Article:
15. Casares, Miguel & McCallum, Bennett T., 2006. "An optimizing IS-LM framework with endogenous investment," Journal of Macroeconomics, Elsevier, vol. 28(4), pages 621-644, December.
    16. Alain Paquet & Louis Phaneuf & Nooman Rebei, 2003. "The Macroeconomic Effects of Military Buildups in a New Neoclassical Synthesis Framework," Staff Working Papers 03-12, Bank of Canada.
    17. K. Huang & Z. Liu & L. Phaneuf, "undated". "Staggered contracts, intermediate goods and the dynamic effects of monetary shocks on output, inflation and real wages," Working Papers 2000-20, Utah State University, Department of Economics.
    18. Kevin X.D. Huang & Zheng Liu & Louis Phaneuf, 2004. "Why Does the Cyclical Behavior of Real Wages Change Over Time?," American Economic Review, American Economic Association, vol. 94(4), pages 836-856, September.
    19. Beaurain, Guillaume & Masclet, David, 2016. "Does affirmative action reduce gender discrimination and enhance efficiency? New experimental evidence," European Economic Review, Elsevier, vol. 90(C), pages 350-362.
    20. Ekaterina V. Peneva, 2009. "Factor intensity and price rigidity: evidence and theory," Finance and Economics Discussion Series 2009-07, Board of Governors of the Federal Reserve System (U.S.).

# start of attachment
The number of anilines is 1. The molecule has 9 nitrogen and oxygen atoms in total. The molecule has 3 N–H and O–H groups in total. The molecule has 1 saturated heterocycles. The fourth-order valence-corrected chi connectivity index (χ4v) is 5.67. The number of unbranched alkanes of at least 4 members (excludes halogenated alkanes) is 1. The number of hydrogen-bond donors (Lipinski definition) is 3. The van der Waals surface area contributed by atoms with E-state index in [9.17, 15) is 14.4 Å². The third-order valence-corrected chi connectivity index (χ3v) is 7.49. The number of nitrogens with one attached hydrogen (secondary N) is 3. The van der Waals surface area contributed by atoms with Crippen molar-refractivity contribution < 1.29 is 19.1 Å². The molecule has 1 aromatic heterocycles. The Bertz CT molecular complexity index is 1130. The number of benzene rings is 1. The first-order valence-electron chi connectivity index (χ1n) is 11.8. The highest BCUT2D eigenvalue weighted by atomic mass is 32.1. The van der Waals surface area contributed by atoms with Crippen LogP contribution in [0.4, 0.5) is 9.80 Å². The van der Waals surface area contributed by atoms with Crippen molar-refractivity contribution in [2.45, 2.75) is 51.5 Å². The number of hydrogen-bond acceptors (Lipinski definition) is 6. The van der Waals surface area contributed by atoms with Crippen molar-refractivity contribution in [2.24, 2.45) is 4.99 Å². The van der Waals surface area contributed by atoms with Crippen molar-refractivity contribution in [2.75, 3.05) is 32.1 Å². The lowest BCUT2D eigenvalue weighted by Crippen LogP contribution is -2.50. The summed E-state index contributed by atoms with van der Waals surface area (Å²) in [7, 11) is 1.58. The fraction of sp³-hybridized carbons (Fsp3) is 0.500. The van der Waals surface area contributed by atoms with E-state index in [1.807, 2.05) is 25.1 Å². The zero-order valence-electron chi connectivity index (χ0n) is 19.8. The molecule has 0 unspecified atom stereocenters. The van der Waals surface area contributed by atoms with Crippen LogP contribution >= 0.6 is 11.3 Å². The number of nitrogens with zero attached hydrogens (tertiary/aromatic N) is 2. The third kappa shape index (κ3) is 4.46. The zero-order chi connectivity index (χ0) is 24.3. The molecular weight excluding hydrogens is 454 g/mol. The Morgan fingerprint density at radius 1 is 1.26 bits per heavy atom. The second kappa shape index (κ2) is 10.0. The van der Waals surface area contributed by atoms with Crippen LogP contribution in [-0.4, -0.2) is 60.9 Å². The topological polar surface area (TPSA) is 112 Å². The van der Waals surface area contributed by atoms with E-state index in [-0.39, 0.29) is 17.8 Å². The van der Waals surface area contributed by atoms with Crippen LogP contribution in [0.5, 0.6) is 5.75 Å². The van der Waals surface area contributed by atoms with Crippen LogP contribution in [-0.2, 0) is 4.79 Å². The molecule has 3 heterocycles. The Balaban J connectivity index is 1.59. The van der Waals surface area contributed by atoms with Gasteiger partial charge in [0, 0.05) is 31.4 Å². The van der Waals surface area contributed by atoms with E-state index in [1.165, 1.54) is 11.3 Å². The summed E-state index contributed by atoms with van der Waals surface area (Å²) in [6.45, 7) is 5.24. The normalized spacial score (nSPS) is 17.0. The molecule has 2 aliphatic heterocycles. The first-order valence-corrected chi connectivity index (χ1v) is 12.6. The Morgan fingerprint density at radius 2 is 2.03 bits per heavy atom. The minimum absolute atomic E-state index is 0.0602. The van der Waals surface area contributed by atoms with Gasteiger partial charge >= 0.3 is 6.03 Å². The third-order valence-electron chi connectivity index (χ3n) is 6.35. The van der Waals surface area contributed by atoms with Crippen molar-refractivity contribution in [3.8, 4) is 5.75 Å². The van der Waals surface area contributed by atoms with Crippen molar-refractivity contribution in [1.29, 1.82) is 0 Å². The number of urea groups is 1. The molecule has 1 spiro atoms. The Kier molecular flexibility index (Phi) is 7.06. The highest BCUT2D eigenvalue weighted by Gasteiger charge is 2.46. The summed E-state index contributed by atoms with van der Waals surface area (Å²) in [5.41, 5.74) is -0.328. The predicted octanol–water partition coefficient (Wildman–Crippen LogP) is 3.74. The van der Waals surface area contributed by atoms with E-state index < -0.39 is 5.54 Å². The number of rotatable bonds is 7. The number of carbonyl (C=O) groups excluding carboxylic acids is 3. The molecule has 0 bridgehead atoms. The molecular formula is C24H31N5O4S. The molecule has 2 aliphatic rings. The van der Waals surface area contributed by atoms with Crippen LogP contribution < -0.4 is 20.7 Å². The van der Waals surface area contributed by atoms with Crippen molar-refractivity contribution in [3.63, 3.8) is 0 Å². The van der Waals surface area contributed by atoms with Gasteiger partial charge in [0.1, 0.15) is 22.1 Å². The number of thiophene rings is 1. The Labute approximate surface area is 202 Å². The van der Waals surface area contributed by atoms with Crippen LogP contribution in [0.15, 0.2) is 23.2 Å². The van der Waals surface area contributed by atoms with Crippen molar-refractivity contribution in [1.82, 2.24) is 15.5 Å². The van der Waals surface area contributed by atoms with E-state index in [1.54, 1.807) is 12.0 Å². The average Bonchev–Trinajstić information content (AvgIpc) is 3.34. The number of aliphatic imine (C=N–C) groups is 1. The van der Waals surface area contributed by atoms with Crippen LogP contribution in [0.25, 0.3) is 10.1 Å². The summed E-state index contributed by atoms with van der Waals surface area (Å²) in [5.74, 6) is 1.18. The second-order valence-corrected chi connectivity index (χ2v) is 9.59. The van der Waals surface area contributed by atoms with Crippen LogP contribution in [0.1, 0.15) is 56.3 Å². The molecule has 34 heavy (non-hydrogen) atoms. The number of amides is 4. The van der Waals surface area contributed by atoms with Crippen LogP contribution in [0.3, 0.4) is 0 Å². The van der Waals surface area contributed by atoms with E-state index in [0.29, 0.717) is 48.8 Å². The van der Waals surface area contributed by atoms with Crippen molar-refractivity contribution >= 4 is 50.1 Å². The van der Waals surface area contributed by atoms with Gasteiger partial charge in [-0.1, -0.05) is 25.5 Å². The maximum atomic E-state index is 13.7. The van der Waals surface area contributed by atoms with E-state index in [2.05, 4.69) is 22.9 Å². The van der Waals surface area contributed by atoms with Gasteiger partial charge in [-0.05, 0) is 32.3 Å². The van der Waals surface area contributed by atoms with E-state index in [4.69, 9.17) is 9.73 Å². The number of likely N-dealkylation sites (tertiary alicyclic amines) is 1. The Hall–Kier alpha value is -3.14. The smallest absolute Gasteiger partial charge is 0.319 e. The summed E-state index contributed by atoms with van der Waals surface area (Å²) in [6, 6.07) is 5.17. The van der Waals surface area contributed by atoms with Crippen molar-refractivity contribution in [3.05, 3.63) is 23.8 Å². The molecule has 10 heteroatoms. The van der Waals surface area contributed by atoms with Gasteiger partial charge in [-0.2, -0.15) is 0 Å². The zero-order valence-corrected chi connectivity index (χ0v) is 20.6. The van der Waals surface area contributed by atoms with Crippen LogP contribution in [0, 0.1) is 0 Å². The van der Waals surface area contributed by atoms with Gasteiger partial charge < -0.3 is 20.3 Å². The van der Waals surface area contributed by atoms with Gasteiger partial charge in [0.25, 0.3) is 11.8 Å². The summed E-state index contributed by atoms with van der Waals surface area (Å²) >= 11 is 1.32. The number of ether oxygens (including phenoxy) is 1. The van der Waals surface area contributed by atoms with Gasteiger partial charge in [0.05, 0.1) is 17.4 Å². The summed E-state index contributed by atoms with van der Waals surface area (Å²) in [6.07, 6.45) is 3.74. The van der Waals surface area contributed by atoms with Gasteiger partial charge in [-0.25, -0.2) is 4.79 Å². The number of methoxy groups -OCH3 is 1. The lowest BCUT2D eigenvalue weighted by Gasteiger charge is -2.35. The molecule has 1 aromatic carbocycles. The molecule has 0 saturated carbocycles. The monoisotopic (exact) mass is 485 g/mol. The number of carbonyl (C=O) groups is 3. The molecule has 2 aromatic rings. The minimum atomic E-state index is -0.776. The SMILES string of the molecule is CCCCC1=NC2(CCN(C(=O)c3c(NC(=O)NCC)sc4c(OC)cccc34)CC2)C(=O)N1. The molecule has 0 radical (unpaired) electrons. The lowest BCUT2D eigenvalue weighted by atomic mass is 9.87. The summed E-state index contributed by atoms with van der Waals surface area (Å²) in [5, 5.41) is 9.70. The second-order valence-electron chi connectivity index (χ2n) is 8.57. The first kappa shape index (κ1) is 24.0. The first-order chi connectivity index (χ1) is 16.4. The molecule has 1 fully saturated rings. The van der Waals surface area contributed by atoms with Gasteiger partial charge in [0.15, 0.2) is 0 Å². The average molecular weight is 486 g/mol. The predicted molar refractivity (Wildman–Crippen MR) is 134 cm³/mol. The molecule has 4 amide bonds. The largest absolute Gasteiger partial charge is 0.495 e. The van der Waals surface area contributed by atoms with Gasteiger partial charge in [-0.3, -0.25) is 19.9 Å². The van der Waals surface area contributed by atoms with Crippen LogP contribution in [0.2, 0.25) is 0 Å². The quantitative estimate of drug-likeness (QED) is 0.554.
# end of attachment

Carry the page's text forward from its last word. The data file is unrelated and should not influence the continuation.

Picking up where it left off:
21. Steve Ambler & Ali Dib & Nooman Rebei, 2003. "Nominal Rigidities and Exchange Rate Pass-Through in a Structural Model of a Small Open Economy," Staff Working Papers 03-29, Bank of Canada.
    22. Casares, Miguel, 2002. "Time-to-build approach in a sticky price, sticky wage optimizing monetary model," Working Paper Series 0147, European Central Bank.
    23. Louis Phaneuf & Nooman Rebei, 2008. "Production Stages and the Transmission of Technological Progress," Cahiers de recherche 0802, CIRPEE.
    24. Furlanetto, Francesco & Natvik, Gisle J. & Seneca, Martin, 2013. "Investment shocks and macroeconomic co-movement," Journal of Macroeconomics, Elsevier, vol. 37(C), pages 208-216.
    25. Wei Dong, 2013. "The Quantitative Importance of the Expenditure-Switching Effect," Open Economies Review, Springer, vol. 24(2), pages 311-338, April.